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Keratosis pilaris


What is the aim of this leaflet?

This leaflet has been written to help you understand more about keratosis pilaris. It tells you what it is, what causes it, what can be done about it, and where you can find out more about it.

What is keratosis pilaris?

Keratosis pilaris is a very common and completely harmless skin condition. In the population as a whole, keratosis pilaris may affect as many as one person in three. Its name gives some idea of what it is; ‘keratosis’ means that there is too much keratin, which makes up the tough horny outer layer of the skin, while ‘pilaris’ comes from the Latin for hair (pilus). In keratosis pilaris, many small (1 to 2 mm across) horny plugs can be seen blocking the hair follicles on the upper and outer parts of the arms and thighs. This can look like goose bumps, but feels slightly rough.

What causes keratosis pilaris?

Causes of keratosis pilaris are not fully understood but it is genetic in more than half those affected with it. Hence it is usually found in more than one member of a family. Keratosis pilaris is harmless, and is not infectious but can cause emotional discomfort.

Is keratosis pilaris hereditary?

Yes, in 50-70% of adolescents. The way it is inherited varies from family to family, but it often fits into an ‘autosomal dominant’ pattern; this means that there will be a 1 in 2 chance that each child of an affected parent will inherit the condition. Keratosis pilaris appears when extra keratin accumulates in the hair follicles. This usually starts in childhood, and becomes more obvious during adolescence and in adulthood. For reasons not fully understood the condition seems to be better in the summer than in the winter perhaps because in winter the skin often gets dry while in summer the sweat makes it less dry.

What are the symptoms of keratosis pilaris?

Some people find their keratosis pilaris looks unattractive. The skin feels rough and appears as though it has permanent goose bumps. Occasionally keratosis pilaris is itchy.

What does keratosis pilaris look like?

The groups of small bumps are most common on the backs of the upper arms and on the fronts of the thighs. Sometimes keratosis pilaris also affects the back and chest and, in less common forms, the face and eyebrows as well. Some redness may appear around the small bumps.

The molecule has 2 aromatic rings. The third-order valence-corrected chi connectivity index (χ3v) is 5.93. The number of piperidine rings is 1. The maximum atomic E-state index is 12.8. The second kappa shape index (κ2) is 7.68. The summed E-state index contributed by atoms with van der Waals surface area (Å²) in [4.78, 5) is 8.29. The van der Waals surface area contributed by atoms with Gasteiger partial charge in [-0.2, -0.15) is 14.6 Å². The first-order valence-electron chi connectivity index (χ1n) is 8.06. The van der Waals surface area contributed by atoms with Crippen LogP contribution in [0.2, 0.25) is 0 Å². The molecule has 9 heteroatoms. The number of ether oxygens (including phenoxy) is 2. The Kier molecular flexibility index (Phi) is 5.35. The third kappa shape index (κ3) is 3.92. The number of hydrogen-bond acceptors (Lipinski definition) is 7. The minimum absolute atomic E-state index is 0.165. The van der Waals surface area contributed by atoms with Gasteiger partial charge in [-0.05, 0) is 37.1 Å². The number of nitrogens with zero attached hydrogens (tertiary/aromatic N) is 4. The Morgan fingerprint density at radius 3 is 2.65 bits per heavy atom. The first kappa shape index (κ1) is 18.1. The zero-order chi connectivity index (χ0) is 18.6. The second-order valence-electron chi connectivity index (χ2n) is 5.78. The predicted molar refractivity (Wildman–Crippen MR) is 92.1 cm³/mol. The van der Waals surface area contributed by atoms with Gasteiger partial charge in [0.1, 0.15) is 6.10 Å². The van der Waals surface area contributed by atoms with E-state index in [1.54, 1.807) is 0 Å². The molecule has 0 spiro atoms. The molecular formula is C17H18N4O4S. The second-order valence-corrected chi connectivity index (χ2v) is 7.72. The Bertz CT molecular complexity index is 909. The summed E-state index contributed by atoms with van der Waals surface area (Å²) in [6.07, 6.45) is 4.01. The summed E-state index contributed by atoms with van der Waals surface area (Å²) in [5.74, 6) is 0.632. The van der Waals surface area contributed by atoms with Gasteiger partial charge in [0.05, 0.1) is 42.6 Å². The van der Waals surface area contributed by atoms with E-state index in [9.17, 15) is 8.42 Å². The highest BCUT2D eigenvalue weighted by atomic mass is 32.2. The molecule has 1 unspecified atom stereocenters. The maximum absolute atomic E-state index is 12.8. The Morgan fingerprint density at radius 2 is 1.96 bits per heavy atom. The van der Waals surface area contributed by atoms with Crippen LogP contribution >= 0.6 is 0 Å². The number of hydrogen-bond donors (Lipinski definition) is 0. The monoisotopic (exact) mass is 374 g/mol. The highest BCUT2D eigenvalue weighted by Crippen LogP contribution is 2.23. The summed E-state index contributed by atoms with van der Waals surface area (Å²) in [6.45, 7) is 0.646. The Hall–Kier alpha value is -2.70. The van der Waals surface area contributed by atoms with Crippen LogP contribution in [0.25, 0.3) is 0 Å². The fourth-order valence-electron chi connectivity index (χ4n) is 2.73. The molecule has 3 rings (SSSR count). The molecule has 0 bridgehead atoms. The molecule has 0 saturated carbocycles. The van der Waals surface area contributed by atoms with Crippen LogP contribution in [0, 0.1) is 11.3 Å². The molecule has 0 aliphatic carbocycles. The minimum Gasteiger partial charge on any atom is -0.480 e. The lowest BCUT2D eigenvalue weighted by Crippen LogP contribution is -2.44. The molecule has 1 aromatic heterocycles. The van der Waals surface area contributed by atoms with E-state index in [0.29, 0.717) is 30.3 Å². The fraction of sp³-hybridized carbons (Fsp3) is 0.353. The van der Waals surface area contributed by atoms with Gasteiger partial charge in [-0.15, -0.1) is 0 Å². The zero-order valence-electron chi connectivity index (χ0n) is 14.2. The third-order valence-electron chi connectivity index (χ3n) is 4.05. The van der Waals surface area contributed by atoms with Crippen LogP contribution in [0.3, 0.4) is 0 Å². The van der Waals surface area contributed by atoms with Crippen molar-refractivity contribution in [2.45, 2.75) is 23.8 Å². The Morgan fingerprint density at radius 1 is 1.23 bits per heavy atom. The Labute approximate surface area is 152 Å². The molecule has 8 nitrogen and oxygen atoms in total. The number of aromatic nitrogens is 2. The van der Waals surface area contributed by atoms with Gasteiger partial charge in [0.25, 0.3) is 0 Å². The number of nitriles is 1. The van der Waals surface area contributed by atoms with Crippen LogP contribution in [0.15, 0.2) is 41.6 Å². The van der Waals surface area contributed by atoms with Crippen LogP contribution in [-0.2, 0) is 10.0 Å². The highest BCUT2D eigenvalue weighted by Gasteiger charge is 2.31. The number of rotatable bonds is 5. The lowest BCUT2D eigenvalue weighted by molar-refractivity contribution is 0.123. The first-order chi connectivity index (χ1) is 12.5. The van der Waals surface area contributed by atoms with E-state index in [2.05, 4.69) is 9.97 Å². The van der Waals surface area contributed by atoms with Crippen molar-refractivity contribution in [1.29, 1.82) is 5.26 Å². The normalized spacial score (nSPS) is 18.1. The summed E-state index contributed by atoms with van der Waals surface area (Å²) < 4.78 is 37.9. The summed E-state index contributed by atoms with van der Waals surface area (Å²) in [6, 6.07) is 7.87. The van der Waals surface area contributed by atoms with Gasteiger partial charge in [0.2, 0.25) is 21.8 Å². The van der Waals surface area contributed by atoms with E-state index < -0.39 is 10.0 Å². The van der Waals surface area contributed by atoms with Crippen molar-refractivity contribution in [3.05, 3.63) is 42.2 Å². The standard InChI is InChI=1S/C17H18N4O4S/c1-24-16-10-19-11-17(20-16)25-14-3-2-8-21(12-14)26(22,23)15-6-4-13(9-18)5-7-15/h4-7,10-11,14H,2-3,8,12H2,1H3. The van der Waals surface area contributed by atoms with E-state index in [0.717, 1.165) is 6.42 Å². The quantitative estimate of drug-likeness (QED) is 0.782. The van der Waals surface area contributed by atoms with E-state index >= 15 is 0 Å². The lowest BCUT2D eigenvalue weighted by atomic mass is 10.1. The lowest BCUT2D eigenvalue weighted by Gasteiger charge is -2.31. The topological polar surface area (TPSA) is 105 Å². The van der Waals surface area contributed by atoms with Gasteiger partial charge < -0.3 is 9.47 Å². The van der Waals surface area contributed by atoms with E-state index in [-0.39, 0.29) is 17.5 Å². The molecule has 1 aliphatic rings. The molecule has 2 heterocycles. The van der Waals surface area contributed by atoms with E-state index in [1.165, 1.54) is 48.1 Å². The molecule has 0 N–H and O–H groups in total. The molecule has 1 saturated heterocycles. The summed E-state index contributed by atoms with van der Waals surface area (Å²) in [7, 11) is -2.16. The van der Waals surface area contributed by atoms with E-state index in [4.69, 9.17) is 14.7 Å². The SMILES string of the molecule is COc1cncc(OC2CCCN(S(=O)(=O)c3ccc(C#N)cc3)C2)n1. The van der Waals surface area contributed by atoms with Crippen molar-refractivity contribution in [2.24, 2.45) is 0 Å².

How will keratosis pilaris be diagnosed?

There are no specific tests for keratosis pilaris; however, your doctor will recognise it easily. A biopsy is seldom needed, especially if it is associated with acne or eczema that do not get better with treatment and the biopsy is to explain that the person has two conditions not one, and one of them will not be cured (the keratosis pilaris).

Can keratosis pilaris be cured?

No; however, it often (but not always) does clear up during adult life.

How can keratosis pilaris be treated?

No treatment clears keratosis pilaris completely but it can improve the condition temporarily. This is very useful, especially for those who have an occasion and they wish to have clear soft skin during that occasion. Emollients (moisturisers) can be of benefit. Creams containing salicylic acid, lactic acid and/or urea are more effective than emollients, and can be purchased over the counter or obtained on prescription from the doctor. Other treatments can be used but they are not offered on the NHS and can be expensive, and none of them cures it. These include corticosteroids topically, photodynamic therapy, various lasers, chemical peels and dermabrasion. In many cases it may be best to wait for the problem to improve on its own.

Self Care (What can I do?)

General measures to reduce skin dryness may help:

  • Use mild soaps

  • Apply emollients (moisturisers) frequently

  • Have tepid showers or baths rather than hot showers or baths

  • The use of an exfoliator may sometimes be of help

Where can I get more information about keratosis pilaris?

Web links to detailed leaflets:

For details of source materials used please contact the Clinical Standards Unit (

This leaflet aims to provide accurate information about the subject and is a consensus of the views held by representatives of the British Association of Dermatologists: its contents, however, may occasionally differ from the advice given to you by your doctor.

This leaflet has been assessed for readability by the British Association of Dermatologists’ Patient Information Lay Review Panel






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